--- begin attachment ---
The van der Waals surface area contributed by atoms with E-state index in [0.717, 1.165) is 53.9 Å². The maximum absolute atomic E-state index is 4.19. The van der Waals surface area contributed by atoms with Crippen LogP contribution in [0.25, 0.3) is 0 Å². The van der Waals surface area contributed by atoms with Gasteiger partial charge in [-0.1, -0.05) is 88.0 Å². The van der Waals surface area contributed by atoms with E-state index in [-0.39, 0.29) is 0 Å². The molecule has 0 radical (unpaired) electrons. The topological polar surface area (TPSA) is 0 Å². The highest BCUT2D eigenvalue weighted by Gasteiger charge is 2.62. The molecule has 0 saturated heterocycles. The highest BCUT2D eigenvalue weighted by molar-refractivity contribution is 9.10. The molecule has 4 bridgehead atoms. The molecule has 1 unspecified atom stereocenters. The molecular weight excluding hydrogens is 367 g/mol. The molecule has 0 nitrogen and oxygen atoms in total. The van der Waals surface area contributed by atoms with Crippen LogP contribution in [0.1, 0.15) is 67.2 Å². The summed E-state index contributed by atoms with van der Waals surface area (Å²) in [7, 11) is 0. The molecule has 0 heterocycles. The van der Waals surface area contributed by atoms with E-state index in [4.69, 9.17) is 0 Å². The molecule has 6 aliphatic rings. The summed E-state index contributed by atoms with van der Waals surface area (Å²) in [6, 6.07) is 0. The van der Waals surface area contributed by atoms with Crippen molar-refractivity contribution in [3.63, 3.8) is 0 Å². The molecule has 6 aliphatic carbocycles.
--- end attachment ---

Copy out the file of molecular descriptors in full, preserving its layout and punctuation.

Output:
The van der Waals surface area contributed by atoms with E-state index in [0.717, 1.165) is 53.9 Å². The maximum absolute atomic E-state index is 4.19. The van der Waals surface area contributed by atoms with Crippen LogP contribution in [0.25, 0.3) is 0 Å². The van der Waals surface area contributed by atoms with Gasteiger partial charge in [-0.1, -0.05) is 88.0 Å². The van der Waals surface area contributed by atoms with E-state index in [-0.39, 0.29) is 0 Å². The molecule has 0 radical (unpaired) electrons. The topological polar surface area (TPSA) is 0 Å². The highest BCUT2D eigenvalue weighted by Gasteiger charge is 2.62. The molecule has 0 saturated heterocycles. The highest BCUT2D eigenvalue weighted by molar-refractivity contribution is 9.10. The molecule has 4 bridgehead atoms. The molecule has 1 unspecified atom stereocenters. The molecular weight excluding hydrogens is 367 g/mol. The molecule has 0 nitrogen and oxygen atoms in total. The van der Waals surface area contributed by atoms with Crippen LogP contribution in [0.1, 0.15) is 67.2 Å². The summed E-state index contributed by atoms with van der Waals surface area (Å²) in [7, 11) is 0. The molecule has 0 heterocycles. The van der Waals surface area contributed by atoms with E-state index in [4.69, 9.17) is 0 Å². The molecule has 6 aliphatic rings. The summed E-state index contributed by atoms with van der Waals surface area (Å²) in [6, 6.07) is 0. The van der Waals surface area contributed by atoms with Crippen molar-refractivity contribution in [3.63, 3.8) is 0 Å². The molecule has 6 aliphatic carbocycles.